With good reason too. You see, Truman's entire hometown of Seahaven is an elaborate soundstage where every building is a set and where every single person (including Truman's friends and family members) is an actor, paid to keep up the charade for the show.
The whole world of Seahaven is completely controlled by Christof and his production team. They control the weather. They control the situations that Truman faces. Truman's whole life story was a complete fabrication. Although he was always brought up to believe that he was raised in a loving home with people who adored him, in reality he was given up for adoption thirty years earlier, and Christof adopted him as the star of the show.
And certainly for the world outside of Seahaven, “The Truman Show” quickly became one of the most watched television shows all over the world. At the time that this movie was set in, the show was celebrating its thirtieth season on the air (which is longer than every sitcom and some daytime dramas), and millions of people tuned in loyally for thirty years to watch Truman live his life.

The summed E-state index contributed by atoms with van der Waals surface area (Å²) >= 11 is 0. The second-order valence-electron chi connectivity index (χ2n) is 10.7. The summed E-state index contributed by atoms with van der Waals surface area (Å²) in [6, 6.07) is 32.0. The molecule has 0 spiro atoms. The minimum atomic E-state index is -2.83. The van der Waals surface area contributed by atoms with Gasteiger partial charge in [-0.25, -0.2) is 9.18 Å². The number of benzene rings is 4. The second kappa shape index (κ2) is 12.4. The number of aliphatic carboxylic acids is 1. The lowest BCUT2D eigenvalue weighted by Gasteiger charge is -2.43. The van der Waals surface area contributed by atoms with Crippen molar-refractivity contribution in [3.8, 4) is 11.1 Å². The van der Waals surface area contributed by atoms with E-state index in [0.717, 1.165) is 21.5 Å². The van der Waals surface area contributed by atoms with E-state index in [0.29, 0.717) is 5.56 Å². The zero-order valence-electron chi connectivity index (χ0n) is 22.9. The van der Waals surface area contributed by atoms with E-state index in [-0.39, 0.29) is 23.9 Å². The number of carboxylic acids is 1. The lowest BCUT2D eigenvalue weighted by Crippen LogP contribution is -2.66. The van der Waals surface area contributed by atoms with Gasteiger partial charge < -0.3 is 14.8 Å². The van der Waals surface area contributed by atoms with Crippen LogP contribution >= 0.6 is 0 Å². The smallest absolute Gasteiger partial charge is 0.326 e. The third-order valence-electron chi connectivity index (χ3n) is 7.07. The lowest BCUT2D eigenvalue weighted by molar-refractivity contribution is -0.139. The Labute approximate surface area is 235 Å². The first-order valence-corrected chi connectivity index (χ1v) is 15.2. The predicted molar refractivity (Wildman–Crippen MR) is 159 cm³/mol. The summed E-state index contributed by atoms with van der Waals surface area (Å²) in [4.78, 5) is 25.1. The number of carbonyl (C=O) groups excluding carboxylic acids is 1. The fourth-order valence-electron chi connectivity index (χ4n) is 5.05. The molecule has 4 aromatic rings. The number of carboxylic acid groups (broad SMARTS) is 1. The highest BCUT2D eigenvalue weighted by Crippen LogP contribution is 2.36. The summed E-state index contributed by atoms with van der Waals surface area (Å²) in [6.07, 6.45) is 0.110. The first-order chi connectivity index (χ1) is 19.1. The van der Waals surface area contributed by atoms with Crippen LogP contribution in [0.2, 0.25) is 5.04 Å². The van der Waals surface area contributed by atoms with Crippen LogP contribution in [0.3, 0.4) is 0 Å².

Only...he wasn't exactly living his life. He was actually kind of similar to being a hamster on one of those spinning wheels in a cage, where he was only there for other people to watch his amusement. In Truman's eyes, his life was quite idyllic, but the reality was that he was a prisoner of a production company and his life only solely existed for other people's pleasure. It's not exactly the greatest way to live, and poor Truman was kept in the dark for thirty years.